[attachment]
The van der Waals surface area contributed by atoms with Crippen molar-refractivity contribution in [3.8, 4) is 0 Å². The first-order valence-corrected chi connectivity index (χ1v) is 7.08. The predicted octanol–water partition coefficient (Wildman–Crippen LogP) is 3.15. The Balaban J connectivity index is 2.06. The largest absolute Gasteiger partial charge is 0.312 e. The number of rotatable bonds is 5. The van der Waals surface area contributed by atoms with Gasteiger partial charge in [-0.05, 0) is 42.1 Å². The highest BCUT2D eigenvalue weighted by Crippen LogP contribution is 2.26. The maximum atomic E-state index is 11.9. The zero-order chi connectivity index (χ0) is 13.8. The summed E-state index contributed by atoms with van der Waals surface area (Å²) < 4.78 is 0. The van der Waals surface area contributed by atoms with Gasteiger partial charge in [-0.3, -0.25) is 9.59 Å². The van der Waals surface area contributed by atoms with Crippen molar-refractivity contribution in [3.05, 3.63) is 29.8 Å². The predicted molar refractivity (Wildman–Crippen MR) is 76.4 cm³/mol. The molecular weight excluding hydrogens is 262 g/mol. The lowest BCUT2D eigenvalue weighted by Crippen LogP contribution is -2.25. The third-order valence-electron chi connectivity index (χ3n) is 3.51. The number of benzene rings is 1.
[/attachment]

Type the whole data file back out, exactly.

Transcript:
The van der Waals surface area contributed by atoms with Crippen molar-refractivity contribution in [3.8, 4) is 0 Å². The first-order valence-corrected chi connectivity index (χ1v) is 7.08. The predicted octanol–water partition coefficient (Wildman–Crippen LogP) is 3.15. The Balaban J connectivity index is 2.06. The largest absolute Gasteiger partial charge is 0.312 e. The number of rotatable bonds is 5. The van der Waals surface area contributed by atoms with Gasteiger partial charge in [-0.05, 0) is 42.1 Å². The highest BCUT2D eigenvalue weighted by Crippen LogP contribution is 2.26. The maximum atomic E-state index is 11.9. The zero-order chi connectivity index (χ0) is 13.8. The summed E-state index contributed by atoms with van der Waals surface area (Å²) < 4.78 is 0. The van der Waals surface area contributed by atoms with Gasteiger partial charge in [-0.3, -0.25) is 9.59 Å². The van der Waals surface area contributed by atoms with Crippen molar-refractivity contribution in [3.05, 3.63) is 29.8 Å². The predicted molar refractivity (Wildman–Crippen MR) is 76.4 cm³/mol. The molecular weight excluding hydrogens is 262 g/mol. The lowest BCUT2D eigenvalue weighted by Crippen LogP contribution is -2.25. The third-order valence-electron chi connectivity index (χ3n) is 3.51. The number of benzene rings is 1.